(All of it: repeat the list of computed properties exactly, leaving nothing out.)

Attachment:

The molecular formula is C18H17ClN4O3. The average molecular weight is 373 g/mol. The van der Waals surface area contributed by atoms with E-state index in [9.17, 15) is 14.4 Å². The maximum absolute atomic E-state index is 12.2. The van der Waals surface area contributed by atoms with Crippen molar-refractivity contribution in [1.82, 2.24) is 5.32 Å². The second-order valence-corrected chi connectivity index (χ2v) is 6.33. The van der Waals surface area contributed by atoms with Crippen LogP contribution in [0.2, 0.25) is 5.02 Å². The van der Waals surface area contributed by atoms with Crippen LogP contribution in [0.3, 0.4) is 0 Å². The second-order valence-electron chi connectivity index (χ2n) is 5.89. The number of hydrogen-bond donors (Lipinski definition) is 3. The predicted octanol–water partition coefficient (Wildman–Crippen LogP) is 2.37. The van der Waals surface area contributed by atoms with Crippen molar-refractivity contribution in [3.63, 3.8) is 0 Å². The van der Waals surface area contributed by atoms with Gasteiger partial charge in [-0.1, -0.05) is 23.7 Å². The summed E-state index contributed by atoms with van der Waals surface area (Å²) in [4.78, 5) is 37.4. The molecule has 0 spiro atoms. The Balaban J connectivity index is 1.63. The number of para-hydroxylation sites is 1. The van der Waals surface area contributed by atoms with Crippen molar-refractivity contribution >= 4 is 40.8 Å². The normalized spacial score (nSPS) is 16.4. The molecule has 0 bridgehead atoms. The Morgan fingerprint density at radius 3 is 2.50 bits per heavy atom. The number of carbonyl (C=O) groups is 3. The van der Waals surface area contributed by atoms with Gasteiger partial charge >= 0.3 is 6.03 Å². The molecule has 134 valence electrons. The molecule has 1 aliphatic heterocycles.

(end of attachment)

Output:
The molecular formula is C18H17ClN4O3. The average molecular weight is 373 g/mol. The van der Waals surface area contributed by atoms with E-state index in [9.17, 15) is 14.4 Å². The maximum absolute atomic E-state index is 12.2. The van der Waals surface area contributed by atoms with Crippen molar-refractivity contribution in [1.82, 2.24) is 5.32 Å². The second-order valence-corrected chi connectivity index (χ2v) is 6.33. The van der Waals surface area contributed by atoms with Crippen LogP contribution in [0.2, 0.25) is 5.02 Å². The van der Waals surface area contributed by atoms with Crippen LogP contribution in [0.3, 0.4) is 0 Å². The second-order valence-electron chi connectivity index (χ2n) is 5.89. The number of hydrogen-bond donors (Lipinski definition) is 3. The predicted octanol–water partition coefficient (Wildman–Crippen LogP) is 2.37. The van der Waals surface area contributed by atoms with Crippen molar-refractivity contribution in [3.63, 3.8) is 0 Å². The van der Waals surface area contributed by atoms with Gasteiger partial charge in [-0.1, -0.05) is 23.7 Å². The summed E-state index contributed by atoms with van der Waals surface area (Å²) in [4.78, 5) is 37.4. The molecule has 0 spiro atoms. The Balaban J connectivity index is 1.63. The number of para-hydroxylation sites is 1. The van der Waals surface area contributed by atoms with Crippen molar-refractivity contribution >= 4 is 40.8 Å². The normalized spacial score (nSPS) is 16.4. The molecule has 0 bridgehead atoms. The Morgan fingerprint density at radius 3 is 2.50 bits per heavy atom. The number of carbonyl (C=O) groups is 3. The van der Waals surface area contributed by atoms with Gasteiger partial charge >= 0.3 is 6.03 Å². The molecule has 134 valence electrons. The molecule has 1 aliphatic heterocycles.